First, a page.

WASHINGTON, Dec 20 (Reuters) – The United States granted
foreign banks a reprieve from some of its new rules for risky
derivatives, putting itself on a collision course with overseas
regulators who want more reliance on home-country rules.
The U.S. swaps regulator laid out which of its new rules
foreign banks have to comply with if they trade with American
clients, or even if they deal with customers in their own
country from an office in the United States.
WASHINGTON, Dec 16 (Reuters) – The U.S. derivatives
regulator on Monday said Commissioner Mark Wetjen would bridge a
leadership gap at the agency just as it starts to oversee the
$630 trillion swaps market for the first time.
Wetjen, a Democratic member of the Commodity Futures Trading
Commission since October 2011, was once considered a candidate
to lead the agency, but his name dropped off the short list
early this year.
WASHINGTON (Reuters) – U.S. banks will no longer be able to make big trading bets with their own money after regulators finalized on Tuesday a rule shutting down what was a hugely profitable business for Wall Street before the credit crisis.
The measure known as the Volcker rule was a late addition to the 2010 Dodd-Frank Wall Street reform law and seeks to ensure that banks can’t make speculative trades that are so large and risky that they threaten individual firms or the wider financial system.
WASHINGTON (Reuters) – U.S. regulators toughened key sections of the Volcker rule’s crackdown on Wall Street’s risky trades on Tuesday as they finalized one of the harshest reforms after the credit meltdown.
The rule – named after former Federal Reserve Chairman Paul Volcker, who championed the reform – generally bans banks from proprietary trading, or speculative trading for their own profits.
WASHINGTON, Dec 10 (Reuters) – U.S. regulators are set on
Tuesday to approve a rule to rein in risky trading by banks, a
crucial part of their efforts to reform Wall Street and prevent
another costly taxpayer bailout.
The Volcker rule, named after former Federal Reserve
Chairman Paul Volcker, who championed the reform, prohibits
banks from betting on financial markets with their own money, a
practice known as proprietary trading.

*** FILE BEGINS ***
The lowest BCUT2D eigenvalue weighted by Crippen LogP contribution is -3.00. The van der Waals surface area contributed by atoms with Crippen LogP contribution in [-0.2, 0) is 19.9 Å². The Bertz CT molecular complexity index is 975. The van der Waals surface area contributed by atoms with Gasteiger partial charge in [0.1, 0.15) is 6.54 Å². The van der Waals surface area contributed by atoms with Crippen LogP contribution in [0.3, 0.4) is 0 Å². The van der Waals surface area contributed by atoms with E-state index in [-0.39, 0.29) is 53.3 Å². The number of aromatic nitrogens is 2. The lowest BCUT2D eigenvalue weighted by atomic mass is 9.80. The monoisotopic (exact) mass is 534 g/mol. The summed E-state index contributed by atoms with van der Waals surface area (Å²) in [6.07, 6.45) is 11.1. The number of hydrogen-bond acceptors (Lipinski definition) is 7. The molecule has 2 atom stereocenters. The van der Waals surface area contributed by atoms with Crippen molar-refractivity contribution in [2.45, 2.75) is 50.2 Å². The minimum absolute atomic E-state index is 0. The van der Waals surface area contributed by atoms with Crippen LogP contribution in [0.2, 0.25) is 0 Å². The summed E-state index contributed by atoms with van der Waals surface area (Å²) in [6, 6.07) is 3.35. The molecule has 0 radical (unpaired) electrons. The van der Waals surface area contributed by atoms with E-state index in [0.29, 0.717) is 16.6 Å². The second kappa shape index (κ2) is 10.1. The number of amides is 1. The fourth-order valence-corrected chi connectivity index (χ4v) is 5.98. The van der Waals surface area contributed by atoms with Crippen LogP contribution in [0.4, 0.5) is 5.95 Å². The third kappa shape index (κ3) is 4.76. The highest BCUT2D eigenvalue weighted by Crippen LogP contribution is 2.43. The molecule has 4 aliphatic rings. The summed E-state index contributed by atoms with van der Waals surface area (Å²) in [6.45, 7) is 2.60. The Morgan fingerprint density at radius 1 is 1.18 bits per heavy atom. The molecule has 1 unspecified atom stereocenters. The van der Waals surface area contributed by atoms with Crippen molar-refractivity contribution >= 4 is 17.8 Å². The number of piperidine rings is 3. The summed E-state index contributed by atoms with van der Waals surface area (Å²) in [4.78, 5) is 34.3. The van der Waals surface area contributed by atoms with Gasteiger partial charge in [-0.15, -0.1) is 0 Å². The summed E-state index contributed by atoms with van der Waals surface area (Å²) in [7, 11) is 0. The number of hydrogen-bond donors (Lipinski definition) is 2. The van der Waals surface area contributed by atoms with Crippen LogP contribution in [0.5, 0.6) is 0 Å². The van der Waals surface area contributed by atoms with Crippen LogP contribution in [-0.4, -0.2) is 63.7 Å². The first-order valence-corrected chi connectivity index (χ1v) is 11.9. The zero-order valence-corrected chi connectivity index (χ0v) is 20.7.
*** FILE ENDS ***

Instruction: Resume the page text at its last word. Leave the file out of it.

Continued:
WASHINGTON, Dec 8 (Reuters) – When U.S. regulators adopt the
Volcker rule on Tuesday, they will make good on a promise by
politicians to rein in banks’ ability to gamble with their own
The coordinated action by five separate regulatory agencies
is seen sparking a court challenge as Wall Street tries once
again to avoid one of the harshest elements of the
post-financial crisis crackdown.
WASHINGTON (Reuters) – Wall Street banks will get the final decision about a controversial ban on betting with their own money next week after years of debate, as three U.S. regulators each announced meetings to vote on the Volcker rule.
The U.S. Federal Reserve and two other finance watchdogs – out of a total of five who need to approve the rule – said on Tuesday they planned to hold public meetings on December 10, in line with what some of them had signaled.
WASHINGTON (Reuters) – The U.S. swaps regulator issued a temporary reprieve from its rules for foreign banks after closing a loophole that had allowed trading to continue outside regulated platforms in the United States.
Led by Gary Gensler, a former Goldman Sachs investment banker, the Commodity Futures Trading Commission has issued a slew of new requirements to get a grip on the $630 trillion swaps market after the devastating 2007-09 financial crisis.
WASHINGTON (Reuters) – Huge legal costs at JPMorgan Chase & Co (JPM.N: Quote, Profile, Research, Stock Buzz) and slowing demand for mortgages as interest rates rose caused the first decline in bank profits since 2009, a third-quarter regulatory update said on Tuesday.
Higher interest rates lowered the value of fixed income assets and sapped demand for mortgage refinancing, the Federal Deposit Insurance Corporation said.
WASHINGTON, Nov 26 (Reuters) – Net income for U.S. banks
declined 3.9 percent year-on-year in the third quarter, a top
federal banking regulator said on Tuesday, weighed down by
litigation costs and a sharp drop in mortgage demand.
A $4 billion increase in litigation expenses at one
institution was the main cause for the drop, the Federal Deposit
Insurance Corp said. The agency did not name the bank.